The role of "operator" was also one which had a notion of management and control over the operation of the ship. However, it embraced not only the manager of the ship but also the entity which, with the owner’s permission, directed its employees to board the ship and operate her in the ordinary course of the ship's business. By contrast, those on board the ship physically operating the machinery did not come within Article 1(2) but were covered elsewhere, under Article 1(4).
The Court accepted that prior to the barge’s arrival at Dover, the charterers were the operator. However, thereafter and for the period during which the barge was anchored off Dover, Stema UK had a real involvement with the barge, its employees not only anchoring her but preparing her for lying safely at anchor and, during discharge, operating the barge's machinery to ensure that she was safely ballasted. No personnel of Stema A/S were on board, only personnel of Stema UK (although not continuously because there was no accommodation on board). On the facts, the Court concluded that Stema UK was appropriately described as the operator of the barge while off Dover and could, therefore, limit any liability.
The Court of Appeal Decision
The Court of Appeal overturned this decision. It found it difficult to accept that an entity who did no more than provide crew to operate the machinery of a vessel was any more the “operator" than the crew that entity provided. To take that approach would potentially expand the protection provided by the 1976 Limitation Convention to a whole range of service providers notwithstanding that they were intended to be excluded. In the Court of Appeal’s view, there was no reason why the physical operation of the barge necessarily involved an element of management and control such as to make the provider of the crew the operator of the vessel. Further, it was not clear why the position should be different in relation to an unmanned vessel, nor why the physical operation of such a vessel necessarily involved an element of management and control so as to make the provider of the crew the operator of the vessel, regardless of whether they were supervised by an operator and manager from afar.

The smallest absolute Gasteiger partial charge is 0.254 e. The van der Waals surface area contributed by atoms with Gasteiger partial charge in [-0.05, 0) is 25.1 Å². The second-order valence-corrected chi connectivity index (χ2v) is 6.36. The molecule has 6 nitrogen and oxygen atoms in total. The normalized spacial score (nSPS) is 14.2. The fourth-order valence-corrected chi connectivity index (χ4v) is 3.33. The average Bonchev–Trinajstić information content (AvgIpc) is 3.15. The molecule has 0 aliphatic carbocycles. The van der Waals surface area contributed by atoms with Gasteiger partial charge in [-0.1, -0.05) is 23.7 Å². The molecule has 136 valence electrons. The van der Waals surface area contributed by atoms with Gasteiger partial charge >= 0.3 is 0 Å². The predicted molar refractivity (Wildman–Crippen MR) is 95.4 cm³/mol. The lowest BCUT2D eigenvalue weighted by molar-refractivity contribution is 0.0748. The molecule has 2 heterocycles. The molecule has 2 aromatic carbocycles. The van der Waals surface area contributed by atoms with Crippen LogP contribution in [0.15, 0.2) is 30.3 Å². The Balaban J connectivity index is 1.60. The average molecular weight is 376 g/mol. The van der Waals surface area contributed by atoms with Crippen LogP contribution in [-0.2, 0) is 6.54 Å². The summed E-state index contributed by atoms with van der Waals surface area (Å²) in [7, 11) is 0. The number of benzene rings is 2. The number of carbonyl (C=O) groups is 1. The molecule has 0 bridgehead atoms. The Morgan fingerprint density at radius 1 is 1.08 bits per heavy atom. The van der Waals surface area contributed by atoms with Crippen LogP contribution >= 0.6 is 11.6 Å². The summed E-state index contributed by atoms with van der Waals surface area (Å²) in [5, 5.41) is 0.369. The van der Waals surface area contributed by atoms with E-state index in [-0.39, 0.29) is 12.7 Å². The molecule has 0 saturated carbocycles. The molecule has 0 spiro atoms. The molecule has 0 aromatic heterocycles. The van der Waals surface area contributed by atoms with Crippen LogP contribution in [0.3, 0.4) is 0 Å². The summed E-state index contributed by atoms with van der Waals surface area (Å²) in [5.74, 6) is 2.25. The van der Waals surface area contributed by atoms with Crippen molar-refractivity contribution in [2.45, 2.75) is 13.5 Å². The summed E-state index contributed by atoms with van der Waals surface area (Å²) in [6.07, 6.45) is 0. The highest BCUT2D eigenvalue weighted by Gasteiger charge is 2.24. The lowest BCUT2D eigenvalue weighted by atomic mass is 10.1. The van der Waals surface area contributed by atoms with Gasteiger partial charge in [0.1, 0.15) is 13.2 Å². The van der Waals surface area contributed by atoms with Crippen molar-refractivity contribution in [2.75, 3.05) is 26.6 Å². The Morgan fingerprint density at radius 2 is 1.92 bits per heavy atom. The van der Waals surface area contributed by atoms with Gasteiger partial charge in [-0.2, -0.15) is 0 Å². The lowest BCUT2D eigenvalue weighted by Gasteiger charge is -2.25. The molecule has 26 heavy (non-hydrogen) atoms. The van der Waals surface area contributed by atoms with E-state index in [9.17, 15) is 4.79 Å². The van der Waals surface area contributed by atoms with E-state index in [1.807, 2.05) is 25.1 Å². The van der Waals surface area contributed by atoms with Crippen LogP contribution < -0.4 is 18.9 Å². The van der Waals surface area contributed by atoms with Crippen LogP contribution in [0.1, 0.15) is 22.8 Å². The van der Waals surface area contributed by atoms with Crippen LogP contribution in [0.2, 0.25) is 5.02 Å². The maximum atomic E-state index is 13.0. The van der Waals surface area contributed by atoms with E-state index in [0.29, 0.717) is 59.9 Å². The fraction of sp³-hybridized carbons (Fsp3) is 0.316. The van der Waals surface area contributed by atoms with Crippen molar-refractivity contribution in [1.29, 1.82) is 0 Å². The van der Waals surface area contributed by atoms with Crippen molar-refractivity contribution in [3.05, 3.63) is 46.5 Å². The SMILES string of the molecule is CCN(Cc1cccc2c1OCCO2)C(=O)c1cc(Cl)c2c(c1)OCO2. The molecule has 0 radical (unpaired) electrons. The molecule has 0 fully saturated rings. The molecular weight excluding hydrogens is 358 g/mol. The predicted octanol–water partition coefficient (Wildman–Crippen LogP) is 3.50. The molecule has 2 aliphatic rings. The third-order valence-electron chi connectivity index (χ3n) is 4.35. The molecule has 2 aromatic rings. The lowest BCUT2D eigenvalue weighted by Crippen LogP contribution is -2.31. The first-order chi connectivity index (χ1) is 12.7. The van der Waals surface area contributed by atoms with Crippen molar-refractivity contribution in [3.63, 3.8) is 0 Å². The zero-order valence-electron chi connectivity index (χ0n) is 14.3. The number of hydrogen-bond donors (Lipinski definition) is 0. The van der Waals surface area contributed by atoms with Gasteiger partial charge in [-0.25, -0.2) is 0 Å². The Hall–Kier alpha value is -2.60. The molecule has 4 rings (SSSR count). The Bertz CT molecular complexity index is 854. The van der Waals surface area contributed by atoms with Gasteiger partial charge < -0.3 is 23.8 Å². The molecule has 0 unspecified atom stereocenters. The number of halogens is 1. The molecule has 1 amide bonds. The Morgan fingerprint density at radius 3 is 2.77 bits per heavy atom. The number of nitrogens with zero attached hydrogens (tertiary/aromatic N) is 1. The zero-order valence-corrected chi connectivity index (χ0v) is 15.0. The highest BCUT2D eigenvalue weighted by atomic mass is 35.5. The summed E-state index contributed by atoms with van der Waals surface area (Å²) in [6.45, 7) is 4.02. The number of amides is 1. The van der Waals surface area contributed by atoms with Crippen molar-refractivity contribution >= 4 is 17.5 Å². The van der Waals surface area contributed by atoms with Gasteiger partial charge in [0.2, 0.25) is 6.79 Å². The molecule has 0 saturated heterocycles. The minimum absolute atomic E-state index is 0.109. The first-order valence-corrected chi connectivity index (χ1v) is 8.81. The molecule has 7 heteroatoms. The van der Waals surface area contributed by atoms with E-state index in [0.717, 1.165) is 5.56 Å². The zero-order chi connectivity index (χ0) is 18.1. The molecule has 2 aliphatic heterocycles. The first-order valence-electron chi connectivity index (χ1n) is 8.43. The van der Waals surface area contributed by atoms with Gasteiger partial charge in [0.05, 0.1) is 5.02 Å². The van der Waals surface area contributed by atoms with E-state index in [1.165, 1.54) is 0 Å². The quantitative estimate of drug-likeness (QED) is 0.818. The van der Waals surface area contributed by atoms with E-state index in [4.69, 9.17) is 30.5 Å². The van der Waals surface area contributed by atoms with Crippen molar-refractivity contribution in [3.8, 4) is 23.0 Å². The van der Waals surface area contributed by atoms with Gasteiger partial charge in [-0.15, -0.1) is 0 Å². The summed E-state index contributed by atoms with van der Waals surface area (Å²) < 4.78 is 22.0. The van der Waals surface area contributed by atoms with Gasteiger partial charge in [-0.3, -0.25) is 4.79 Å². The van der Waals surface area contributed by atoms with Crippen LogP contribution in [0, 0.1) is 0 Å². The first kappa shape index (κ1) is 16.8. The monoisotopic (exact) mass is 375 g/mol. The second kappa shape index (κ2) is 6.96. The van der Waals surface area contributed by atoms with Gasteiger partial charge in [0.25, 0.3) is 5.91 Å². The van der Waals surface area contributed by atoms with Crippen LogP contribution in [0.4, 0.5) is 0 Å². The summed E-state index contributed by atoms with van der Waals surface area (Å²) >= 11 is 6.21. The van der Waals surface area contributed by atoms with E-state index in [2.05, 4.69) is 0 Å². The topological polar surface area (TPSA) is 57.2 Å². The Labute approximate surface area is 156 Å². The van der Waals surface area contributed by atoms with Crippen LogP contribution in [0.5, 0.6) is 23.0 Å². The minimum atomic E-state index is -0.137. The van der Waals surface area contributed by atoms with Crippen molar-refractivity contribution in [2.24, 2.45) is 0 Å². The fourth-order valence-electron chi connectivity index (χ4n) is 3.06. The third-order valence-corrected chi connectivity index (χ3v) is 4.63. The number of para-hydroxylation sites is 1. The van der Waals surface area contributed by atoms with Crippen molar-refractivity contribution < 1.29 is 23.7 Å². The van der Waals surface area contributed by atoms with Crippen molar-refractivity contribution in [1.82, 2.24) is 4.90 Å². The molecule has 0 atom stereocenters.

The Court of Appeal added that while it might be unfortunate if the limitation afforded to a group of companies which comprised the owner, charterer and operator of a vessel was effectively lost because an associated company provided crew for certain mechanical operations of the vessel, such a group could take steps to bring all its associates within the umbrella of the protection by ensuring that crew were seconded to the owner or operator and/or ensuring that the owner or operator was responsible for the actions of the associate. In the Court of Appeal’s view, the judge’s approach would effectively extend the protection given under Article 1(4) to "associated companies" providing services to the vessel, even if the owner was not responsible for their actions. Whilst that might seem to be a fair or reasonable result, it was not what the 1976 Limitation Convention provided.
The Court of Appeal concluded that Stema UK's limited actions in respect of operating the barge's machinery off Dover and monitoring the weather could be described as no more than providing assistance to Stema A/S in its role as operator, and did not qualify Stema UK as a second or alternative operator or, indeed, as a manager.
The decision makes it clear that the term "operator" must entail more than the mere operation of the machinery of a vessel (or providing personnel to operate that machinery). It relates to a higher level of "operation", involving management or control of the vessel.
Associated companies that may face similar circumstances should consider their company structure and internal arrangements with a view to maintaining limitation protections insofar as possible.